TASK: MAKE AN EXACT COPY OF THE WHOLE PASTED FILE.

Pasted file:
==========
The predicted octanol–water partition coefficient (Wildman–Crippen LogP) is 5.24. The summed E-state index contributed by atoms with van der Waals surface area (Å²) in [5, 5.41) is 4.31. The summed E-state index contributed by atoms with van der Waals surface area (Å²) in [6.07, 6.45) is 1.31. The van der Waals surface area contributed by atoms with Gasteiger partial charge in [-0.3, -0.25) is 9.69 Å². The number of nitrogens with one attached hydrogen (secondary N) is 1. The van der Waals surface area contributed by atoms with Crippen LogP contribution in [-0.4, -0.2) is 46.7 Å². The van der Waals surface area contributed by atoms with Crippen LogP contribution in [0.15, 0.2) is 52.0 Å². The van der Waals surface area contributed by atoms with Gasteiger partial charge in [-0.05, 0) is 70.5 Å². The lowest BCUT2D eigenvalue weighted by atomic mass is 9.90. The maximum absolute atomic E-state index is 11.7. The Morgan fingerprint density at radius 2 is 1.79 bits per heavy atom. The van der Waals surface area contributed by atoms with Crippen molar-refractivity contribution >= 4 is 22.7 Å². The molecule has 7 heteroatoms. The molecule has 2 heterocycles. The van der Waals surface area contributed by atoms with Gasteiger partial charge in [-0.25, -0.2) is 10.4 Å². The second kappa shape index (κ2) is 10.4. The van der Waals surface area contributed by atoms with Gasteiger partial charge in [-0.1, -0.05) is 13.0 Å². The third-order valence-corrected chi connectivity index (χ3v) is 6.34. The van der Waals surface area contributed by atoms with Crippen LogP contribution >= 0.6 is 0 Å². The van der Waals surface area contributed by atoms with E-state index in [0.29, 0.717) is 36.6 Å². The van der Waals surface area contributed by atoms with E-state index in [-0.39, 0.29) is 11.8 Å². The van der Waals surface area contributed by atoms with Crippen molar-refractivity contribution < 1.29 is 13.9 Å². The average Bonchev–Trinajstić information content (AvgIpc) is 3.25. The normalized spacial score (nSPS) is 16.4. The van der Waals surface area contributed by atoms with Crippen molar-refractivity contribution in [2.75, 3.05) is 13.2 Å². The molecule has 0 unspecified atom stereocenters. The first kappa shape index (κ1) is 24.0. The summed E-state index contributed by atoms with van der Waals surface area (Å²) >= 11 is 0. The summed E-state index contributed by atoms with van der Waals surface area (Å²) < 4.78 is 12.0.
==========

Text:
The predicted octanol–water partition coefficient (Wildman–Crippen LogP) is 5.24. The summed E-state index contributed by atoms with van der Waals surface area (Å²) in [5, 5.41) is 4.31. The summed E-state index contributed by atoms with van der Waals surface area (Å²) in [6.07, 6.45) is 1.31. The van der Waals surface area contributed by atoms with Gasteiger partial charge in [-0.3, -0.25) is 9.69 Å². The number of nitrogens with one attached hydrogen (secondary N) is 1. The van der Waals surface area contributed by atoms with Crippen LogP contribution in [-0.4, -0.2) is 46.7 Å². The van der Waals surface area contributed by atoms with Crippen LogP contribution in [0.15, 0.2) is 52.0 Å². The van der Waals surface area contributed by atoms with Gasteiger partial charge in [-0.05, 0) is 70.5 Å². The lowest BCUT2D eigenvalue weighted by atomic mass is 9.90. The maximum absolute atomic E-state index is 11.7. The Morgan fingerprint density at radius 2 is 1.79 bits per heavy atom. The van der Waals surface area contributed by atoms with Crippen molar-refractivity contribution >= 4 is 22.7 Å². The molecule has 7 heteroatoms. The molecule has 2 heterocycles. The van der Waals surface area contributed by atoms with Gasteiger partial charge in [-0.25, -0.2) is 10.4 Å². The second kappa shape index (κ2) is 10.4. The van der Waals surface area contributed by atoms with Gasteiger partial charge in [-0.1, -0.05) is 13.0 Å². The third-order valence-corrected chi connectivity index (χ3v) is 6.34. The van der Waals surface area contributed by atoms with Crippen LogP contribution >= 0.6 is 0 Å². The van der Waals surface area contributed by atoms with E-state index in [0.29, 0.717) is 36.6 Å². The van der Waals surface area contributed by atoms with E-state index in [-0.39, 0.29) is 11.8 Å². The van der Waals surface area contributed by atoms with Crippen molar-refractivity contribution < 1.29 is 13.9 Å². The average Bonchev–Trinajstić information content (AvgIpc) is 3.25. The normalized spacial score (nSPS) is 16.4. The van der Waals surface area contributed by atoms with Crippen molar-refractivity contribution in [2.75, 3.05) is 13.2 Å². The molecule has 0 unspecified atom stereocenters. The first kappa shape index (κ1) is 24.0. The summed E-state index contributed by atoms with van der Waals surface area (Å²) >= 11 is 0. The summed E-state index contributed by atoms with van der Waals surface area (Å²) < 4.78 is 12.0.